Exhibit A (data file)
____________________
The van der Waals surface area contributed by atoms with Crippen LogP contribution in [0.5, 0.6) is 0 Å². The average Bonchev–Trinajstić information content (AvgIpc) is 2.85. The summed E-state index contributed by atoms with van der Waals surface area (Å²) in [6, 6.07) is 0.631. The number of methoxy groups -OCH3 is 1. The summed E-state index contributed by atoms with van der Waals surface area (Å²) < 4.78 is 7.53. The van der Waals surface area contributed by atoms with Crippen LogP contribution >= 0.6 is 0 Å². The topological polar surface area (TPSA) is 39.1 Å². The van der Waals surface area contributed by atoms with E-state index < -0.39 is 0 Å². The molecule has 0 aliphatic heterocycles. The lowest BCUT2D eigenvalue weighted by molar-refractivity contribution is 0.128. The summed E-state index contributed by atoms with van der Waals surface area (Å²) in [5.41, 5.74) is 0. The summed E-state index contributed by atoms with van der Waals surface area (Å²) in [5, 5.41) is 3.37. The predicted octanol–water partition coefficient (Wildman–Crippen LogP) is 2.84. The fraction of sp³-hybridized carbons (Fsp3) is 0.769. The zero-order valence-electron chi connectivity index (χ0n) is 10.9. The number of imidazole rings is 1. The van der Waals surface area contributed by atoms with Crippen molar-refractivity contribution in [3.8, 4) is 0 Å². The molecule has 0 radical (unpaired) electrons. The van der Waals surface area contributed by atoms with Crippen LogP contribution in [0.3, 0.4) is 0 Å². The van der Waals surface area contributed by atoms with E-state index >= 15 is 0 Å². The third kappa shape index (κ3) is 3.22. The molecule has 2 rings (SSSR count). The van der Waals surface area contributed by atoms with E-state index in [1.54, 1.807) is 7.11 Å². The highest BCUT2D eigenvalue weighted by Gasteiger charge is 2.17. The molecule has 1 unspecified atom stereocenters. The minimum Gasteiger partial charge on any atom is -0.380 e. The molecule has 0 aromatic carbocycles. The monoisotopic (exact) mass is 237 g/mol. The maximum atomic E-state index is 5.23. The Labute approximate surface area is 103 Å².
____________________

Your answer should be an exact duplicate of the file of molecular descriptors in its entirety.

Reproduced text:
The van der Waals surface area contributed by atoms with Crippen LogP contribution in [0.5, 0.6) is 0 Å². The average Bonchev–Trinajstić information content (AvgIpc) is 2.85. The summed E-state index contributed by atoms with van der Waals surface area (Å²) in [6, 6.07) is 0.631. The number of methoxy groups -OCH3 is 1. The summed E-state index contributed by atoms with van der Waals surface area (Å²) < 4.78 is 7.53. The van der Waals surface area contributed by atoms with Crippen LogP contribution >= 0.6 is 0 Å². The topological polar surface area (TPSA) is 39.1 Å². The van der Waals surface area contributed by atoms with E-state index < -0.39 is 0 Å². The molecule has 0 aliphatic heterocycles. The lowest BCUT2D eigenvalue weighted by molar-refractivity contribution is 0.128. The summed E-state index contributed by atoms with van der Waals surface area (Å²) in [5.41, 5.74) is 0. The summed E-state index contributed by atoms with van der Waals surface area (Å²) in [5, 5.41) is 3.37. The predicted octanol–water partition coefficient (Wildman–Crippen LogP) is 2.84. The fraction of sp³-hybridized carbons (Fsp3) is 0.769. The zero-order valence-electron chi connectivity index (χ0n) is 10.9. The number of imidazole rings is 1. The van der Waals surface area contributed by atoms with Crippen molar-refractivity contribution in [3.8, 4) is 0 Å². The molecule has 0 radical (unpaired) electrons. The van der Waals surface area contributed by atoms with Crippen LogP contribution in [0.3, 0.4) is 0 Å². The van der Waals surface area contributed by atoms with E-state index >= 15 is 0 Å². The third kappa shape index (κ3) is 3.22. The molecule has 2 rings (SSSR count). The van der Waals surface area contributed by atoms with E-state index in [1.54, 1.807) is 7.11 Å². The highest BCUT2D eigenvalue weighted by Gasteiger charge is 2.17. The molecule has 1 unspecified atom stereocenters. The minimum Gasteiger partial charge on any atom is -0.380 e. The molecule has 0 aromatic carbocycles. The monoisotopic (exact) mass is 237 g/mol. The maximum atomic E-state index is 5.23. The Labute approximate surface area is 103 Å².